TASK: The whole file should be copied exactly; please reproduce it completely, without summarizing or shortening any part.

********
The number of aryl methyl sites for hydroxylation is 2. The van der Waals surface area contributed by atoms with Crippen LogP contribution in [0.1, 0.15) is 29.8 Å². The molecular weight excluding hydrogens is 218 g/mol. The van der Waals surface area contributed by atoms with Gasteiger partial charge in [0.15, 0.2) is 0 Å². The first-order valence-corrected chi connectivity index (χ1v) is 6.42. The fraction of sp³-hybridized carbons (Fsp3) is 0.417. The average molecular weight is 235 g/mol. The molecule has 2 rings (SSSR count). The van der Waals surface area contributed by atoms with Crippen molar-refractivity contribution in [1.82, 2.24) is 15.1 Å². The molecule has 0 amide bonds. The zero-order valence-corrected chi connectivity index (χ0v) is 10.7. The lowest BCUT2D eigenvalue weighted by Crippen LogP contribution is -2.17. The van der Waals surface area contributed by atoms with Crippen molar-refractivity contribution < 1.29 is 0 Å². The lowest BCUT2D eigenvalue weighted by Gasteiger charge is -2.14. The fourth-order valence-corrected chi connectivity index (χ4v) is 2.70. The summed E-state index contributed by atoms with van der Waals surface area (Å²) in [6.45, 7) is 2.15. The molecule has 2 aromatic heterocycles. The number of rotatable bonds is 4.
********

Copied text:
The number of aryl methyl sites for hydroxylation is 2. The van der Waals surface area contributed by atoms with Crippen LogP contribution in [0.1, 0.15) is 29.8 Å². The molecular weight excluding hydrogens is 218 g/mol. The van der Waals surface area contributed by atoms with Gasteiger partial charge in [0.15, 0.2) is 0 Å². The first-order valence-corrected chi connectivity index (χ1v) is 6.42. The fraction of sp³-hybridized carbons (Fsp3) is 0.417. The average molecular weight is 235 g/mol. The molecule has 2 rings (SSSR count). The van der Waals surface area contributed by atoms with Crippen molar-refractivity contribution in [1.82, 2.24) is 15.1 Å². The molecule has 0 amide bonds. The zero-order valence-corrected chi connectivity index (χ0v) is 10.7. The lowest BCUT2D eigenvalue weighted by Crippen LogP contribution is -2.17. The van der Waals surface area contributed by atoms with Crippen molar-refractivity contribution < 1.29 is 0 Å². The lowest BCUT2D eigenvalue weighted by Gasteiger charge is -2.14. The fourth-order valence-corrected chi connectivity index (χ4v) is 2.70. The summed E-state index contributed by atoms with van der Waals surface area (Å²) in [6.45, 7) is 2.15. The molecule has 2 aromatic heterocycles. The number of rotatable bonds is 4.